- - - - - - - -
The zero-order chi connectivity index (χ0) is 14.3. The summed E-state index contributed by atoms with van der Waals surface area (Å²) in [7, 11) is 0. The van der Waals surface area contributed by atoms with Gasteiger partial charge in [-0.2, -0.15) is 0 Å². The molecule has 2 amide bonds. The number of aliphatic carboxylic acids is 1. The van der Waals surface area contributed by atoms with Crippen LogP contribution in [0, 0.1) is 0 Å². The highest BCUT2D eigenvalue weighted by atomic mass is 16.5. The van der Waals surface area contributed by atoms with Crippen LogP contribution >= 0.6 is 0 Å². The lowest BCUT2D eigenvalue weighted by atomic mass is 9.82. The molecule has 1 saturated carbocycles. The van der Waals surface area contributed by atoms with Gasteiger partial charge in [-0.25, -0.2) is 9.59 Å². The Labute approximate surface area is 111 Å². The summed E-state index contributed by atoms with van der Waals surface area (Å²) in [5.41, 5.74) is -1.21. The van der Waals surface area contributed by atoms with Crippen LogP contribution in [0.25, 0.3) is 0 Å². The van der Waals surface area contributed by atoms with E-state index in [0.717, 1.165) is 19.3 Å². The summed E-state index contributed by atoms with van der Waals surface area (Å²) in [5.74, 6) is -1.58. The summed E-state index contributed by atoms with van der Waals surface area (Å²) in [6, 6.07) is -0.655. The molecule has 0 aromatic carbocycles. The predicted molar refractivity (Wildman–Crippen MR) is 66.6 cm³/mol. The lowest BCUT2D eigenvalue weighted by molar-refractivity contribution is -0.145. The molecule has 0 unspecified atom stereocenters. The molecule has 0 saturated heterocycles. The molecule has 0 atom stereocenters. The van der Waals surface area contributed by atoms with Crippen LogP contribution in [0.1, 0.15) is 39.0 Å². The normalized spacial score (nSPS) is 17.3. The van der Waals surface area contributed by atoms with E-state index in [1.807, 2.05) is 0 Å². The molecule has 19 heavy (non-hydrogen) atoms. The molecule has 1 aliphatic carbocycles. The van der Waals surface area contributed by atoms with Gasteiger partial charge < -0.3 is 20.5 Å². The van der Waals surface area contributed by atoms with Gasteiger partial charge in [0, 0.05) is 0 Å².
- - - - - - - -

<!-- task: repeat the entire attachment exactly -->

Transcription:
The zero-order chi connectivity index (χ0) is 14.3. The summed E-state index contributed by atoms with van der Waals surface area (Å²) in [7, 11) is 0. The van der Waals surface area contributed by atoms with Gasteiger partial charge in [-0.2, -0.15) is 0 Å². The molecule has 2 amide bonds. The number of aliphatic carboxylic acids is 1. The van der Waals surface area contributed by atoms with Crippen LogP contribution in [0, 0.1) is 0 Å². The highest BCUT2D eigenvalue weighted by atomic mass is 16.5. The van der Waals surface area contributed by atoms with Crippen LogP contribution >= 0.6 is 0 Å². The lowest BCUT2D eigenvalue weighted by atomic mass is 9.82. The molecule has 1 saturated carbocycles. The van der Waals surface area contributed by atoms with Gasteiger partial charge in [-0.25, -0.2) is 9.59 Å². The Labute approximate surface area is 111 Å². The summed E-state index contributed by atoms with van der Waals surface area (Å²) in [5.41, 5.74) is -1.21. The van der Waals surface area contributed by atoms with Crippen LogP contribution in [0.25, 0.3) is 0 Å². The van der Waals surface area contributed by atoms with E-state index in [0.717, 1.165) is 19.3 Å². The summed E-state index contributed by atoms with van der Waals surface area (Å²) in [5.74, 6) is -1.58. The summed E-state index contributed by atoms with van der Waals surface area (Å²) in [6, 6.07) is -0.655. The molecule has 0 aromatic carbocycles. The predicted molar refractivity (Wildman–Crippen MR) is 66.6 cm³/mol. The lowest BCUT2D eigenvalue weighted by molar-refractivity contribution is -0.145. The molecule has 0 unspecified atom stereocenters. The molecule has 0 saturated heterocycles. The molecule has 0 atom stereocenters. The van der Waals surface area contributed by atoms with Crippen LogP contribution in [0.1, 0.15) is 39.0 Å². The normalized spacial score (nSPS) is 17.3. The van der Waals surface area contributed by atoms with E-state index in [1.807, 2.05) is 0 Å². The molecule has 19 heavy (non-hydrogen) atoms. The molecule has 1 aliphatic carbocycles. The van der Waals surface area contributed by atoms with Gasteiger partial charge < -0.3 is 20.5 Å². The van der Waals surface area contributed by atoms with Gasteiger partial charge in [0, 0.05) is 0 Å².